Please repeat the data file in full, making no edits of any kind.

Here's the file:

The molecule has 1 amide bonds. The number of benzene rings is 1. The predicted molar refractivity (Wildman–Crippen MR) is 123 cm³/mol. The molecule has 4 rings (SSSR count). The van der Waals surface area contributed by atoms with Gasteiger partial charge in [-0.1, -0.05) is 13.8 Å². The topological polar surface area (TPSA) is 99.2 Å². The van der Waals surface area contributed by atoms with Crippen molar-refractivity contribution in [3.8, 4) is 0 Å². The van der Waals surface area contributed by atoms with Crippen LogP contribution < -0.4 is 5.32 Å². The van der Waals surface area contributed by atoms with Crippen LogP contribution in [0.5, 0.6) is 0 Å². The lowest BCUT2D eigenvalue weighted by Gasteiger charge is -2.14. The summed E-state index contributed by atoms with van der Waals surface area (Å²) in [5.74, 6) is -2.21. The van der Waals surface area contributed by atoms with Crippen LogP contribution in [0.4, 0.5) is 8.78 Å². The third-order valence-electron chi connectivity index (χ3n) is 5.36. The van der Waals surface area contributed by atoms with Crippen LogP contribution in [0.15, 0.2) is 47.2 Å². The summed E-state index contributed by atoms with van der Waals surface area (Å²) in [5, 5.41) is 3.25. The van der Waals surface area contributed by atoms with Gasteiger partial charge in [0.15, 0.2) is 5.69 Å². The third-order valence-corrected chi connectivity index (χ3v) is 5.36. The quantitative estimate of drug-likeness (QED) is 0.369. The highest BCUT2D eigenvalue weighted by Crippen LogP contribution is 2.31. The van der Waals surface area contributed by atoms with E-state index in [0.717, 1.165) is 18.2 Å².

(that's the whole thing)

The molecule has 1 amide bonds. The number of benzene rings is 1. The predicted molar refractivity (Wildman–Crippen MR) is 123 cm³/mol. The molecule has 4 rings (SSSR count). The van der Waals surface area contributed by atoms with Gasteiger partial charge in [-0.1, -0.05) is 13.8 Å². The topological polar surface area (TPSA) is 99.2 Å². The van der Waals surface area contributed by atoms with Crippen molar-refractivity contribution in [3.8, 4) is 0 Å². The van der Waals surface area contributed by atoms with Crippen LogP contribution < -0.4 is 5.32 Å². The van der Waals surface area contributed by atoms with Crippen LogP contribution in [0.5, 0.6) is 0 Å². The lowest BCUT2D eigenvalue weighted by Gasteiger charge is -2.14. The summed E-state index contributed by atoms with van der Waals surface area (Å²) in [5.74, 6) is -2.21. The van der Waals surface area contributed by atoms with Crippen LogP contribution in [0.4, 0.5) is 8.78 Å². The third-order valence-electron chi connectivity index (χ3n) is 5.36. The van der Waals surface area contributed by atoms with Crippen LogP contribution in [0.15, 0.2) is 47.2 Å². The summed E-state index contributed by atoms with van der Waals surface area (Å²) in [5, 5.41) is 3.25. The van der Waals surface area contributed by atoms with Gasteiger partial charge in [0.15, 0.2) is 5.69 Å². The third-order valence-corrected chi connectivity index (χ3v) is 5.36. The quantitative estimate of drug-likeness (QED) is 0.369. The highest BCUT2D eigenvalue weighted by Crippen LogP contribution is 2.31. The van der Waals surface area contributed by atoms with E-state index in [0.717, 1.165) is 18.2 Å².